Availability and implementation: vHOG is available from the Bgee download site (http://bgee.unil.ch/), as well as from the OBO Foundry and the NCBO Bioportal websites.
The Plant Ontology Consortium (POC, http://www.plantontology.org) is a collaborative effort among model plant genome databases and plant researchers that aims to create, maintain and facilitate the use of a controlled vocabulary (ontology) for plants. The ontology allows users to ascribe attributes of plant structure (anatomy and morphology) and developmental stages to data types, such as genes and phenotypes, to provide a semantic framework to make meaningful cross-species and database comparisons. The POC builds upon groundbreaking work by the Gene Ontology Consortium (GOC) by adopting and extending the GOC's principles, existing software and database structure. Over the past year, POC has added hundreds of ontology terms to associate with thousands of genes and gene products from Arabidopsis, rice and maize, which are available through a newly updated web-based browser (http://www.plantontology.org/amigo/go.cgi) for viewing, searching and querying. The Consortium has also implemented new functionalities to facilitate the application of PO in genomic research and updated the website to keep the contents current. In this report, we present a brief description of resources available from the website, changes to the interfaces, data updates, community activities and future enhancement.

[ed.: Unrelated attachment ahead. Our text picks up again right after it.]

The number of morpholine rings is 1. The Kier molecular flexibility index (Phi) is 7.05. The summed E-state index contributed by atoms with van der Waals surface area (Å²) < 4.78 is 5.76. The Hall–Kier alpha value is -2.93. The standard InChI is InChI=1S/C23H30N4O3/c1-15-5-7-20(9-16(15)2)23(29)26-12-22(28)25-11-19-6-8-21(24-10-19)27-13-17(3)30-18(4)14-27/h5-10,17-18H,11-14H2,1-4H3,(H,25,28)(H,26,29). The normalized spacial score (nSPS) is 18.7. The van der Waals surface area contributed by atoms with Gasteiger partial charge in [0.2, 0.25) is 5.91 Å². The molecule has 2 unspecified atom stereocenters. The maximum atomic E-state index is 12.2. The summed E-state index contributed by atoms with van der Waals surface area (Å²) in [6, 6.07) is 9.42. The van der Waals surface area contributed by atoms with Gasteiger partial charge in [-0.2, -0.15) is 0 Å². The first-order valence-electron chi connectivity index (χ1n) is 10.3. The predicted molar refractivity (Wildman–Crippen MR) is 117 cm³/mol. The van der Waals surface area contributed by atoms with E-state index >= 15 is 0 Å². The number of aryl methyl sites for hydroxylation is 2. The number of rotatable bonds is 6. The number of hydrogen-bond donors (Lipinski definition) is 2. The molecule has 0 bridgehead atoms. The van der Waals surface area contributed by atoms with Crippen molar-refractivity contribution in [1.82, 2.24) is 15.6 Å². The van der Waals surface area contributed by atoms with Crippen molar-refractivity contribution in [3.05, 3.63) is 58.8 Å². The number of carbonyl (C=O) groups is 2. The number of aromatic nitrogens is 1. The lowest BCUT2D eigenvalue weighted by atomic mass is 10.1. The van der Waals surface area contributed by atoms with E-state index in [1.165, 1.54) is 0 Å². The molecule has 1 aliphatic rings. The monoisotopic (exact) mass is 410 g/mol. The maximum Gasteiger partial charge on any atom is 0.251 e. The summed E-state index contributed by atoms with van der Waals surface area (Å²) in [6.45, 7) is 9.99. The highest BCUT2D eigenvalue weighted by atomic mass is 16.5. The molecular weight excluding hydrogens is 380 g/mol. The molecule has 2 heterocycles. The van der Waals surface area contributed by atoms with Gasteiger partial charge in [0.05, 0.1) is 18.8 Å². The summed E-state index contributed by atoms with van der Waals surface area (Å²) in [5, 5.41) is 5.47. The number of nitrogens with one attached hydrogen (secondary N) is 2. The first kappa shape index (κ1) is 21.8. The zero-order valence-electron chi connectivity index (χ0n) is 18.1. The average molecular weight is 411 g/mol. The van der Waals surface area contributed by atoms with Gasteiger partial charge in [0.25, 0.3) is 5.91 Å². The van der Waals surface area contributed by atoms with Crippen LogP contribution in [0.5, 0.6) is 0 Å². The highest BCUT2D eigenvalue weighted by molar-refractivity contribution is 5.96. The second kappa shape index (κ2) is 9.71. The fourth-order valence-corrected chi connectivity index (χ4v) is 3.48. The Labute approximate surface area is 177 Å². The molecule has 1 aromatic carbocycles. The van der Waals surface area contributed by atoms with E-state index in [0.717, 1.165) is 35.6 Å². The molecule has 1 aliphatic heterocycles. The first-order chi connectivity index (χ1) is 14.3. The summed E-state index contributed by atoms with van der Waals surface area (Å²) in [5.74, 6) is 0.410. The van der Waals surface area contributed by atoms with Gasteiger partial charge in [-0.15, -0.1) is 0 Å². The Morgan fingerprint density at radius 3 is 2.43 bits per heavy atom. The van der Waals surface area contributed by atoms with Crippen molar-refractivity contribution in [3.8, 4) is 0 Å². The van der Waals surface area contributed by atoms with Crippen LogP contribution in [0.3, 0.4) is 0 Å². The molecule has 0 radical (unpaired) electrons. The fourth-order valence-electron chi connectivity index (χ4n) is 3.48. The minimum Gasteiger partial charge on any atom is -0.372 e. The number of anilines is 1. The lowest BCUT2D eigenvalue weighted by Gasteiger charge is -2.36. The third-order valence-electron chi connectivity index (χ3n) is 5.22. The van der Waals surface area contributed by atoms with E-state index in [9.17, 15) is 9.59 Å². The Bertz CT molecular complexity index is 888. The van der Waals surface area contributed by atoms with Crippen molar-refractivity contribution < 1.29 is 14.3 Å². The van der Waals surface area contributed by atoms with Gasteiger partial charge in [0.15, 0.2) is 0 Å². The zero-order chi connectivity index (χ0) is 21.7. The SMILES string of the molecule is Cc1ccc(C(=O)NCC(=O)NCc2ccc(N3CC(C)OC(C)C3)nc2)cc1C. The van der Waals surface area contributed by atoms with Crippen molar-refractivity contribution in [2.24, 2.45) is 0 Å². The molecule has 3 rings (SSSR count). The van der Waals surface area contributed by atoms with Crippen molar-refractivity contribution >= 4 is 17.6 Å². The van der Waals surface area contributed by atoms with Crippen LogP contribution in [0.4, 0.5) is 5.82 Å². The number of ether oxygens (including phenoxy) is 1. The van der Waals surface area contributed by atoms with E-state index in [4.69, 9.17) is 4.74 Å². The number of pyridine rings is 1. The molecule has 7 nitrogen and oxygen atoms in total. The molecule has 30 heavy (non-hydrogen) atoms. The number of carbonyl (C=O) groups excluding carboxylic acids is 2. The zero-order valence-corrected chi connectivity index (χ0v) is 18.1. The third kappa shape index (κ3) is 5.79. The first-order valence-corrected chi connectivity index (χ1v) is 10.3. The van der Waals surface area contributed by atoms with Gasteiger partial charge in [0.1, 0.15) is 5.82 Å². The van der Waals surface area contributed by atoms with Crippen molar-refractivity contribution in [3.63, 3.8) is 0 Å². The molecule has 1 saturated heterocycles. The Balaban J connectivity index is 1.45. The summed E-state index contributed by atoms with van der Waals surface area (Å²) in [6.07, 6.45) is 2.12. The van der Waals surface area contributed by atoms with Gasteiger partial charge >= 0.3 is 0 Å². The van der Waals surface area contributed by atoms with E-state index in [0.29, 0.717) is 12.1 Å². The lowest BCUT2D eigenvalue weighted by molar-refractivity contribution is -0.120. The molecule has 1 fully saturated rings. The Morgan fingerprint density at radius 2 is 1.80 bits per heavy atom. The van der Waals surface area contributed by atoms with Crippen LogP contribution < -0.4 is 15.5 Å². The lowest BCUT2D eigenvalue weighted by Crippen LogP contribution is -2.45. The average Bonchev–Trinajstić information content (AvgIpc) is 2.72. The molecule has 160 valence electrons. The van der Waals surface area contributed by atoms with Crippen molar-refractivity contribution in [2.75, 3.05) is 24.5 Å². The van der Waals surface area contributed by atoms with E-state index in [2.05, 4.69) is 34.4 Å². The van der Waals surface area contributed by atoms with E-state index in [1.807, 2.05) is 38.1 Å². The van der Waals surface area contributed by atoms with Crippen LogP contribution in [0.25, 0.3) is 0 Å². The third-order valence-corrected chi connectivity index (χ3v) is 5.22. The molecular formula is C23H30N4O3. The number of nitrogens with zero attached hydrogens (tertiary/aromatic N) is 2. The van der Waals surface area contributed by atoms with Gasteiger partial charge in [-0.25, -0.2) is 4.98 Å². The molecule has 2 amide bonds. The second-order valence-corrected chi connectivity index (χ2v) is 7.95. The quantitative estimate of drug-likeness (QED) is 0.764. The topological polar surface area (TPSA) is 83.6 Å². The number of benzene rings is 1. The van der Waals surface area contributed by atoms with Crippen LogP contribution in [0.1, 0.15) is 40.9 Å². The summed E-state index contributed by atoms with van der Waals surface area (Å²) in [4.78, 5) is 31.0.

Anatomy ontologies play an increasingly important role in developing integrated bioinformatics applications. One of the primary relationships between anatomical tissues represented in such ontologies is part-of. As there are a number of ways to divide up the anatomical structure of an organism, each may be represented by more than one valid partonomic (part-of) hierarchy. This raises the issue of how to represent and integrate multiple such hierarchies.